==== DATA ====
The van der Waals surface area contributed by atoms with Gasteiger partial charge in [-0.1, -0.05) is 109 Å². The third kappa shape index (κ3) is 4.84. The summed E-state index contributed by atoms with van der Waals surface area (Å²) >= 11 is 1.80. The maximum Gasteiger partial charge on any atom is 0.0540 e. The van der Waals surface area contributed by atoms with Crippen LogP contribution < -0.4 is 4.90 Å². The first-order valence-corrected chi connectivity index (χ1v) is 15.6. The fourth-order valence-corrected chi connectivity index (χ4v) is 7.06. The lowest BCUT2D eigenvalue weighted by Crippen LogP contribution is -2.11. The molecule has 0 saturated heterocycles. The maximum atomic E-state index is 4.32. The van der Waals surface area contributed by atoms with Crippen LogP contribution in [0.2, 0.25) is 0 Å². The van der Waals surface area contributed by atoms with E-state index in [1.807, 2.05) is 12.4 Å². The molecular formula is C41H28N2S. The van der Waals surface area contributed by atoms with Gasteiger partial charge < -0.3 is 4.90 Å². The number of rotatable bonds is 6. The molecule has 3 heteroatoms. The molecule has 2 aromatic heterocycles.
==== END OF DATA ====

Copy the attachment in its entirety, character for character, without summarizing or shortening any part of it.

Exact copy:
The van der Waals surface area contributed by atoms with Gasteiger partial charge in [-0.1, -0.05) is 109 Å². The third kappa shape index (κ3) is 4.84. The summed E-state index contributed by atoms with van der Waals surface area (Å²) >= 11 is 1.80. The maximum Gasteiger partial charge on any atom is 0.0540 e. The van der Waals surface area contributed by atoms with Crippen LogP contribution < -0.4 is 4.90 Å². The first-order valence-corrected chi connectivity index (χ1v) is 15.6. The fourth-order valence-corrected chi connectivity index (χ4v) is 7.06. The lowest BCUT2D eigenvalue weighted by Crippen LogP contribution is -2.11. The molecule has 0 saturated heterocycles. The maximum atomic E-state index is 4.32. The van der Waals surface area contributed by atoms with Crippen LogP contribution in [0.2, 0.25) is 0 Å². The van der Waals surface area contributed by atoms with E-state index in [1.807, 2.05) is 12.4 Å². The molecular formula is C41H28N2S. The van der Waals surface area contributed by atoms with Gasteiger partial charge < -0.3 is 4.90 Å². The number of rotatable bonds is 6. The molecule has 3 heteroatoms. The molecule has 2 aromatic heterocycles.